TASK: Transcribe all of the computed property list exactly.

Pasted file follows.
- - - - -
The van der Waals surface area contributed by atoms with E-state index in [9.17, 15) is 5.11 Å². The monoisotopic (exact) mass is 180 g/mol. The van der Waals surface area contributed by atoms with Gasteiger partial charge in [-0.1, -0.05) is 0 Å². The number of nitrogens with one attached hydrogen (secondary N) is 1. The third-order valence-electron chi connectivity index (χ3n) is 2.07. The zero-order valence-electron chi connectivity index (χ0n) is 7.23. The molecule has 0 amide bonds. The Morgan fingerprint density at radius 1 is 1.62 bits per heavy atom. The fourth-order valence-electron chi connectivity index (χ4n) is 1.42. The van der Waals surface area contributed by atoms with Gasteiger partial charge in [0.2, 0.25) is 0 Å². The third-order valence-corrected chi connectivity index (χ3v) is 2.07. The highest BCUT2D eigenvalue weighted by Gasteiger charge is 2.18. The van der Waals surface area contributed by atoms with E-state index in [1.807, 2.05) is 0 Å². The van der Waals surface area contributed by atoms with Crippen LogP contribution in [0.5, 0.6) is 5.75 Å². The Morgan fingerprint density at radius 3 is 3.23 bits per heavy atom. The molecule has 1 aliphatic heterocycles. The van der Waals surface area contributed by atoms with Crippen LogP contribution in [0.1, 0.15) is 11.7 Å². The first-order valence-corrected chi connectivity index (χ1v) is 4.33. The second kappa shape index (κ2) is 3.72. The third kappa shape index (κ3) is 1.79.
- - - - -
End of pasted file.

The van der Waals surface area contributed by atoms with E-state index in [9.17, 15) is 5.11 Å². The monoisotopic (exact) mass is 180 g/mol. The van der Waals surface area contributed by atoms with Gasteiger partial charge in [-0.1, -0.05) is 0 Å². The number of nitrogens with one attached hydrogen (secondary N) is 1. The third-order valence-electron chi connectivity index (χ3n) is 2.07. The zero-order valence-electron chi connectivity index (χ0n) is 7.23. The molecule has 0 amide bonds. The Morgan fingerprint density at radius 1 is 1.62 bits per heavy atom. The fourth-order valence-electron chi connectivity index (χ4n) is 1.42. The van der Waals surface area contributed by atoms with Gasteiger partial charge in [0.2, 0.25) is 0 Å². The third-order valence-corrected chi connectivity index (χ3v) is 2.07. The highest BCUT2D eigenvalue weighted by Gasteiger charge is 2.18. The van der Waals surface area contributed by atoms with E-state index in [1.807, 2.05) is 0 Å². The van der Waals surface area contributed by atoms with Crippen LogP contribution in [0.5, 0.6) is 5.75 Å². The Morgan fingerprint density at radius 3 is 3.23 bits per heavy atom. The molecule has 1 aliphatic heterocycles. The van der Waals surface area contributed by atoms with Crippen LogP contribution in [0.1, 0.15) is 11.7 Å². The first-order valence-corrected chi connectivity index (χ1v) is 4.33. The second kappa shape index (κ2) is 3.72. The third kappa shape index (κ3) is 1.79.